Beautiful music is even more so when born of an ugly world. Singer-songwriter Fatima Razic has a gorgeous voice: It aches, it evokes, it emotes, and it delivers a truck load of goosebumps. It is the sound of the artist crying out from within. There is no casual way to dig this 34-year-old Rochester-based musician. She's all in ... and as a listener, so are you.
The heartache Razic taps into is epic. As a refugee from the Bosnian War in the 1990's, she has experienced suffering, fear, and hatred. But the woman that emerged on the other side of this horror isn't bitter or damaged — she radiates optimism and hope. Her talent as a musician helps her seek and find the good hiding underneath. To fully understand her music you need to know the woman.
"I am a citizen of the world," Razic says. "I grew up in Bosnia. The war started when I was 10. My sister and I fled the city and were jumping on the buses trying to get out. At one point we got separated. We went to Croatia for three and a half years. My parents stayed back because they wanted to protect everything they'd built their whole life."
Both of Razic's parents were sent to concentration camps simply for being Muslim. Razic says she identifies as Muslim out of respect for her parents' ordeal, though her spirituality strikes a wider chord.
"I'm very spiritual," she says. "I identify with all sorts of religions as long as they're good people."
At 16, Razic and her two sisters came to America as refugees, arriving in St. Louis before ultimately landing in Rochester. She had a clear cut mission: finish college and get a job. She got her masters at RIT and landed a job in predictive analytics. Yet as exciting as that sounds, Razic wasn't thrilled. For here was a person who, as a child, would wait for everyone to leave the house so she could sing in front of the mirror. Now she was 28 and stuck in a cubicle eight hours a day.
"I wasn't happy," Razic says. "Something was missing in my life. I started taking piano lessons and going to open mics at Lovin' Cup, the Landing, Boulder Coffee. I quit my job. Everyone thought I was crazy, but I needed to find myself. When I started writing that's when it really hit me that I could express something I'd wanted to express my whole life. I never had for some reason."
Razic understands that it can be hard for listeners to draw a similar parallel to her own life experiences. The average person hasn't experienced her level of hardship, but Razic is able to turn it around and into art.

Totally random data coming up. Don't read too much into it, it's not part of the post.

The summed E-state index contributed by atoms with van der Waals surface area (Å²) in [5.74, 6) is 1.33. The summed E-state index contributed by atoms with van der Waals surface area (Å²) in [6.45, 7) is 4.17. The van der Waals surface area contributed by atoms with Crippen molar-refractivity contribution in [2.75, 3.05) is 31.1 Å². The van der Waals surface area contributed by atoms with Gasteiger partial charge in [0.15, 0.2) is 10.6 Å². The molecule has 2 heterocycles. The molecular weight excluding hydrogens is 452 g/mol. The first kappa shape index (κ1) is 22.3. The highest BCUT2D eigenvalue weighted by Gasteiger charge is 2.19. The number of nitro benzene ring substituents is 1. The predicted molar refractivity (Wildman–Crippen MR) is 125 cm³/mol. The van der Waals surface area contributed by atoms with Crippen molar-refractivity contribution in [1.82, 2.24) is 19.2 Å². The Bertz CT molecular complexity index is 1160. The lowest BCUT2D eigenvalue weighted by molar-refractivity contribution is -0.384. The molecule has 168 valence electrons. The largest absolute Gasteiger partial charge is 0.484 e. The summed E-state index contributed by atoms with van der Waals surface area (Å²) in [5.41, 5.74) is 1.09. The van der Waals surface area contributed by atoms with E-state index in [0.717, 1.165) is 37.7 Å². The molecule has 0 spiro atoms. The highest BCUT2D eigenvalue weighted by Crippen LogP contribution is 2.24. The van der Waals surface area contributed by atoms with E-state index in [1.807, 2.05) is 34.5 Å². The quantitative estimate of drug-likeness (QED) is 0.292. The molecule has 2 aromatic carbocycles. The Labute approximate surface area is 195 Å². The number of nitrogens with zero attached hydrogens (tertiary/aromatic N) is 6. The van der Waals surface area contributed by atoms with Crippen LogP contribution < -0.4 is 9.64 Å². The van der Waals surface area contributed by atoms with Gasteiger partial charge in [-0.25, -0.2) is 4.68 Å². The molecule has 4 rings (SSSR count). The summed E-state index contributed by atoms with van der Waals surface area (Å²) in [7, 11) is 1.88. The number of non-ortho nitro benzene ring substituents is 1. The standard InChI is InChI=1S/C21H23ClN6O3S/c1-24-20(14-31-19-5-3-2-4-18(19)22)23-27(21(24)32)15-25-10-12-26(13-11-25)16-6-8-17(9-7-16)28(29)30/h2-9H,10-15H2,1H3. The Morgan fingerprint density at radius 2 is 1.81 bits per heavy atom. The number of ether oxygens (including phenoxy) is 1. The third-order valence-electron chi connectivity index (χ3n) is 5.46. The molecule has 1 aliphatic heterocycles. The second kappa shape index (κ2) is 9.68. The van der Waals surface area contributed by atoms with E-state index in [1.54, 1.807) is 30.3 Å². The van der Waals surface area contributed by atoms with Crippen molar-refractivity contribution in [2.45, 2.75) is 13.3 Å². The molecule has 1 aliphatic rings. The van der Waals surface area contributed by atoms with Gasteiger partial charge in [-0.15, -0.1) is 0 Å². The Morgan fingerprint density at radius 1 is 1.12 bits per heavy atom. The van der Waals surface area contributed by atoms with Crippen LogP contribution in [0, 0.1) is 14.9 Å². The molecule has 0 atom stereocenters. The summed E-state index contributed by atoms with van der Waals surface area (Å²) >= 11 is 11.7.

"Artists in general," she says, "I think we like to dwell on hardships in order to express it in a way that people will understand. It's cathartic for her it's cathartic for all who get a chance to listen. If I'm able to express something and I'm emotional about it, then people connect with it and understand it."
War, persecution, cruelty, ignorance — Razic has experienced it all. It used to make her mad.
"But now, for me it's a teaching moment." The question is how to fix it with music within that moment.
"I'm still sort of finding that out for myself," Razic says. "I'm not an activist, I'm not a feminist; I try to be me. This is who I am. I'm not going to try and persuade you, but listen, I grew up in war and this is what happens. Maybe war isn't the answer."
Razic's songs are little vignettes of truth; simple, direct, and emotional. Her first song — "When Will I See You Again" — was written from a letter she wrote to her father when she was 10 and they were half a world apart. She still gets misty when recalling it. Hearing her perform it live, you see the emotion as she wrings the words and tears out of her body.
Her words go everywhere she does, ready for lightning to strike.
"I have my book with me at all times," she says. "Usually it starts with words. I'll sit down at the piano — sometimes I get a riff going, a progression — and then open the book. It just depends where the book opens."
Razic won't let the song go until the song is right.
"When I can feel it, I can project it," she says. "If I believe the song, the audience will too."
Her songs will continue to enchant as she goes along. Razic is about halfway through recording her first album, and adding regional and local dates with artists like Jimmie Highsmith Jr. to her calendar. So you've got plenty of opportunities to hear her wonderful music ... music that's accessible but deeper than just plain old plastic pop.
"I can't do something that's an inch deep," she says. "It has to be a couple of feet deep for me. If I don't have anything to say then I won't say anything at all. Why waste my breath?"